Detroit — Officials from Michigan State and Oakland were not happy to learn this week their men’s basketball game at Little Caesars Arena on Dec. 16 would tip off at 4 p.m., putting it right up against the Lions-Bears game the same day, right down the street at Ford Field.
Now, it seems, there remains a glimmer of hope the basketball game time could still be changed.
“I still think there’s a chance for movement on it,” Oakland coach Greg Kampe said.
“I think that the people there (Olympia Entertainment) are very smart and they’re gonna do what’s best.
“I don’t think anything’s set in stone right now.”
Oakland athletic director Jeff Konya declined to speculate on any such game-time movement.
Game times for the first college basketball games to be played at the new downtown arena — it’s dubbed “The District Detroit Basketball Showcase” — have been announced as 1:30 p.m. for the first game — Michigan vs. Detroit Mercy, and 4 p.m. for the second game — Michigan State and Oakland.
That puts the Michigan State-Oakland game, the marquee of the two with Michigan State expected to be a top-five team and Oakland always an upset mid-major candidate, in line with the Lions-Bears game, which will begin at 4:30 p.m.
TV dictates the start times, and because the games are considered Horizon League games, ESPN has the rights. Michigan-Detroit Mercy will be on ESPNU, and Michigan State-Oakland on ESPN2. For now, at least.
“That doesn’t mean they have to be on ESPN,” Kampe said, without going into further detail.
This is where the clout of Olympia and money could come into play.
Olympia surely has a stake in the three sports games — and a huge sports day downtown — being spread out, given its bars and restaurants that also stand to do quite handsomely.
The Big Ten Network could, theoretically, show interest in acquiring the rights to the games — should ESPN be willing — and move the games to, say, 11:30 a.m. or noon for Michigan-Detroit Mercy and 2 or 2:30 for Michigan State-Oakland. ESPN brass would have to realize its ratings could take a huge hit, given its target audience at 4 could be more invested in the Lions, especially if they’re in playoff contention.
If the game were moved up, the Michigan State-Oakland game would be done before or just after the Lions game starts, and fans who’d be interested in attending all three sporting events could then do so without missing much action.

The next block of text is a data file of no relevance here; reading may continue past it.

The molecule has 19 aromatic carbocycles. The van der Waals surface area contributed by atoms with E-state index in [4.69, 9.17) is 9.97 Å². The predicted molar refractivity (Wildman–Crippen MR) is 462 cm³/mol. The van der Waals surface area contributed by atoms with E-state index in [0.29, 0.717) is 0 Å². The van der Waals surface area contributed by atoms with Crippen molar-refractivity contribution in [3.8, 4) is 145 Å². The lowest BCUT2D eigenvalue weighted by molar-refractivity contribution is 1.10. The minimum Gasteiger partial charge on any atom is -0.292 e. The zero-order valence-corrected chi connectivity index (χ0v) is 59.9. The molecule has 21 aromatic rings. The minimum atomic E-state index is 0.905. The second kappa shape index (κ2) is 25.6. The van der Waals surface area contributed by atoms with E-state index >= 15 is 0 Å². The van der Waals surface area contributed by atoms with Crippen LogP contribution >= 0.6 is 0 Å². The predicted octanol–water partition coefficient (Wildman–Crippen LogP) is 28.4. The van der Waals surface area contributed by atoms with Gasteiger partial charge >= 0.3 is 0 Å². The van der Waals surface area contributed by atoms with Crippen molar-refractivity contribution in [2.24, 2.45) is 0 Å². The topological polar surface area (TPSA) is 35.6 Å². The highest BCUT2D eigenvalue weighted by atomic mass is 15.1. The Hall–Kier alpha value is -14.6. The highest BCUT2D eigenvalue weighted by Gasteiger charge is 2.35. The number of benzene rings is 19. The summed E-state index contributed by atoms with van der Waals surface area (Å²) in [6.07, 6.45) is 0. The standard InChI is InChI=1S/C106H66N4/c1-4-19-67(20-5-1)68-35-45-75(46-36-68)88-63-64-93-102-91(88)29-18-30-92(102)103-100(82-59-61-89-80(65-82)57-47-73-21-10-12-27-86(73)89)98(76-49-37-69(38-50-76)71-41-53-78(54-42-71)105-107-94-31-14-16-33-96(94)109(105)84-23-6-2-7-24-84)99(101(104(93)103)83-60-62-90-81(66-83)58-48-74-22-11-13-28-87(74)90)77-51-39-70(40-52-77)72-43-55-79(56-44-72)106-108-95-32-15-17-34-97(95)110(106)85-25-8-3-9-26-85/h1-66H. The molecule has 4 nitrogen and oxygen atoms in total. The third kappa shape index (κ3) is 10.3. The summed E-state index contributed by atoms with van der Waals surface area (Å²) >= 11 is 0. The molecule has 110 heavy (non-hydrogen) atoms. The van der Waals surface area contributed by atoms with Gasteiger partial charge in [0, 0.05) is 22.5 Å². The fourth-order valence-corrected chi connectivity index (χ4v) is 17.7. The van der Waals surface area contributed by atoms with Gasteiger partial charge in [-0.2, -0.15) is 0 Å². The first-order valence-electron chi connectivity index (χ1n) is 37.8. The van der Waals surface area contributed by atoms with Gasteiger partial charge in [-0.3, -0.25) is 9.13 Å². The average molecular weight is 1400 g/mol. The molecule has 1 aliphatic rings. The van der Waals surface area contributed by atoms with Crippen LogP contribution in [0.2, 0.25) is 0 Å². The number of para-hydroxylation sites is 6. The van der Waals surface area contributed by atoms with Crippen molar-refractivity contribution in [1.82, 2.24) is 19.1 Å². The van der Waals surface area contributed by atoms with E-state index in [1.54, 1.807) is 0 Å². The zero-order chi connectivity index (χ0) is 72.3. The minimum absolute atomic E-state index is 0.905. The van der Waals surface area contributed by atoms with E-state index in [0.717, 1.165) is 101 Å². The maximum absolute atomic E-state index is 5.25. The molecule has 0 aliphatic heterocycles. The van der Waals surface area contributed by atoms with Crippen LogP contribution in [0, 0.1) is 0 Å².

“I am disappointed for our fans,” Michigan State athletic director Mark Hollis told The News on Wednesday, speaking of the tip time. “The reason we are going down there is to be a part of a great city, arena and event.
“The Lions game was part of that event.”
Konya was a bit more tempered.
“If you’re a sports fan and you wanted to see both games and the football game, obviously it’s a little bit of a downer,” he said. “But it is going to be a tremendous event.”
The Big Ten Network already has released its nonconference and conference TV schedule for 2017-18, but might would be interested in taking another look if Michigan-Detroit Mercy and Michigan State-Oakland do become available for the right price.
Seton Hall-Rutgers currently is slotted for noon on BTN that day, and Iowa-Drake is the 2 p.m. game.
Officials from the four schools started discussing this doubleheader more than a year ago, and finally settled on a date in the spring — Dec. 16. It seemed safe, as a Saturday. Then the NFL schedule came out and surprised Hollis, Kampe and Co., putting the Lions and Bears on a Saturday, instead of the typical NFL Sunday. School and Olympia officials, caught off-guard, started discussing a last-minute date change, but logistics wouldn’t allow it.
So officials, when announcing the doubleheader in April, decided to put a happy spin on the circumstances, and raved about how cool a day it would be downtown, with a tripleheader. There was an assumption the basketball game times would be earlier in the day.
“I think they’re going look at it,” Kampe said. “It may stay the same. It also could move.
“You just don’t know.”
Ticket sales for the basketball doubleheader — one ticket gets you into both games, and ranges in price from $40 to $75 for the general public — have been brisk, with more than 10,000 tickets already sold. Capacity for basketball at the new arena, which opened Tuesday with a Kid Rock concert, is to be around 21,000.